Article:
Thank you for sup­port­ing our vision of a bet­ter Wis­con­sin. Thank you for every phone call, every dol­lar, every knock, every hour, every tweet, every lov­ing note, every time you said yes, and then yes again. To have come this far is tru­ly an hon­or.

Your gen­eros­i­ty and faith in me is a pro­found gift that I will cher­ish for the rest of my life.

I’m so proud of what we were able to accom­plish togeth­er. We expand­ed the idea of what a gov­er­nor looks like. Like Kath­leen Falk showed me in 2001, and Mary Burke showed us in 2014, our chil­dren, girls and boys alike, have seen a woman run a strong cam­paign for gov­er­nor. We showed that a par­ent of young kids can run for statewide office — we can be lov­ing par­ents and com­pe­tent pro­fes­sion­als. We showed the world that breast­feed­ing moms are lead­ers who get things done.Most impor­tant­ly, we built our cam­paign on mak­ing Wis­con­sin a place of oppor­tu­ni­ty and fair­ness again. Wis­con­sin will be a leader in health­care, pub­lic edu­ca­tion, and eco­nom­ic oppor­tu­ni­ty, with Tony Evers as our next gov­er­nor.

I would like to con­grat­u­late Dr. Tony Evers on his vic­to­ry tonight and I’m delight­ed to offer him my com­plete and enthu­si­as­tic sup­port. Tony and I share the same goals — to build a Wis­con­sin wor­thy of the peo­ple who call it home. Tony will fight for our schools, expand our access to health­care, raise wages, and pro­tect our envi­ron­ment. Tony Evers must be our next gov­er­nor.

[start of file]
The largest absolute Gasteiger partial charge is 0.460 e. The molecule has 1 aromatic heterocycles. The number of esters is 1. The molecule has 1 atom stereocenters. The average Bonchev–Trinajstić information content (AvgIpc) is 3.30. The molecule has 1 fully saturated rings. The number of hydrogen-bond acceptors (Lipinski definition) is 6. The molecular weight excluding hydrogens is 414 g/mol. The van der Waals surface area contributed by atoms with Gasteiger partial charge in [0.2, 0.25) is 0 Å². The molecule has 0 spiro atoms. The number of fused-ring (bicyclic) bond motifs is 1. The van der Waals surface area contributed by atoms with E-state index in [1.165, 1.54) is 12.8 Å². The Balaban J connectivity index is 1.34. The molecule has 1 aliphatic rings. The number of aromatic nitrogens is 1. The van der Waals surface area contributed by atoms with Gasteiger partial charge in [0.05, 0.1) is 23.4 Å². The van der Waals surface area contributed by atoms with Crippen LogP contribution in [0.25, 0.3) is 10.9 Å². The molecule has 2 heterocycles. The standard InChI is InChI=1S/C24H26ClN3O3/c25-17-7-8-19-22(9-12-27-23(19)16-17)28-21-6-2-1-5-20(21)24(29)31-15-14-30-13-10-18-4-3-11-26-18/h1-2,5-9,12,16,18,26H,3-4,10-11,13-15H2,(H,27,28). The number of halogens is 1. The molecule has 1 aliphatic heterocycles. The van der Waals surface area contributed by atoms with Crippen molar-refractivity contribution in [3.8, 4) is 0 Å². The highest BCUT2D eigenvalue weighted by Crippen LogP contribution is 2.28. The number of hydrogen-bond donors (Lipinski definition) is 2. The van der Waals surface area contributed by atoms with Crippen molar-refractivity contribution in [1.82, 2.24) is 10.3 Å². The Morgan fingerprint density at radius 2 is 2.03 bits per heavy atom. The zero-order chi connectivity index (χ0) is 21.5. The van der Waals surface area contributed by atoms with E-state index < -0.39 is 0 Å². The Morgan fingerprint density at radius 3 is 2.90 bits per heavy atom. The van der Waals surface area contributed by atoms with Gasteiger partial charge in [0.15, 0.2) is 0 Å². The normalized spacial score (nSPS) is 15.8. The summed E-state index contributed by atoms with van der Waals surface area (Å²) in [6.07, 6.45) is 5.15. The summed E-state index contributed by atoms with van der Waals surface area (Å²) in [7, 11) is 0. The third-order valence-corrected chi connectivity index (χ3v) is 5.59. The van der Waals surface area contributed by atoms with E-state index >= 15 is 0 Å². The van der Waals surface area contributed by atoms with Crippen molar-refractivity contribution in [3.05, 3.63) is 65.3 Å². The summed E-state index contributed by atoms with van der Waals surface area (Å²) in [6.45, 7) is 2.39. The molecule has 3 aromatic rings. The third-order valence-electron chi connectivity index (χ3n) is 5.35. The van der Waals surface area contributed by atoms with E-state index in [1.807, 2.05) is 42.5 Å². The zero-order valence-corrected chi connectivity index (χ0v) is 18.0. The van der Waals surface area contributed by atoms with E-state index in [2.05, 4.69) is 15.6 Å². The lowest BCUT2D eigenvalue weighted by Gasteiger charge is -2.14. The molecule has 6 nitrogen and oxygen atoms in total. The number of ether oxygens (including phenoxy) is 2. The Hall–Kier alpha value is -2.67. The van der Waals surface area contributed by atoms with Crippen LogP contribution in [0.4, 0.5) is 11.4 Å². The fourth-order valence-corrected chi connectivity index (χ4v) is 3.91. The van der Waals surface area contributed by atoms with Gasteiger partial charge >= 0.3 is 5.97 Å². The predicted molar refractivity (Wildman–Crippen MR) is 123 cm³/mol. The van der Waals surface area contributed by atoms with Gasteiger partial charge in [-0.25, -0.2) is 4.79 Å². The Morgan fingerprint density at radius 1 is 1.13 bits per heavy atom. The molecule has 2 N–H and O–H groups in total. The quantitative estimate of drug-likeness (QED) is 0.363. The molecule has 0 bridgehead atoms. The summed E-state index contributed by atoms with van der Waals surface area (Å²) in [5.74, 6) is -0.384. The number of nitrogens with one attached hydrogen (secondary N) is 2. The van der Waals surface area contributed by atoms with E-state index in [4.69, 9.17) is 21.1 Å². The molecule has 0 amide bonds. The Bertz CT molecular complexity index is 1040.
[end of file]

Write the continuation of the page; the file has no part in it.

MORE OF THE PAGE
I intend to spend the next 3 months work­ing as hard as I can to help Tony win, to help Tam­my Bald­win remain our cham­pi­on in the Sen­ate, and to elect many Demo­c­ra­t­ic can­di­dates to Con­gress and our state leg­is­la­ture. I urge every­one who sup­port­ed me to com­mit now to work­ing even hard­er than we have been to win in Novem­ber.

Thank you for every­thing,


Barnes easily tops Kober to earn right to challenge Kleefisch in the lieutenant governor’s race in November

Man­dela Barnes, who was a fre­quent vis­i­tor to Green Lake Co. Dems & Friends events this past year, won the Demo­c­ra­t­ic Party’s node for lieu­tenant gov­er­nor Tues­day in the par­ti­san pri­ma­ry elec­tion. Barnes topped Kurt Kober, also anoth­er fre­quent vis­i­tor to our events. Both were at last week’s Green Lake Coun­ty Fair in Green Lake.

Barnes received 326,051 or 68% of the votes in the par­ti­san pri­ma­ry. Kober, from She­boy­gan, received 153,698 or 32% of the votes cast by Democ­rats. He is pic­tured right in a pho­to tak­en ear­li­er this year when he attend­ed a 4-Co Can­di­dates Forum in Wau­toma, cp-host­ed by the Green Lake Co. Dems & Friends. 

A for­mer state leg­is­la­tor, Barnes had to sur­vive what in a close might have doomed his chances: three of the states news­pa­pers did not include him as a can­di­date in pub­lished lists. Read arti­cle.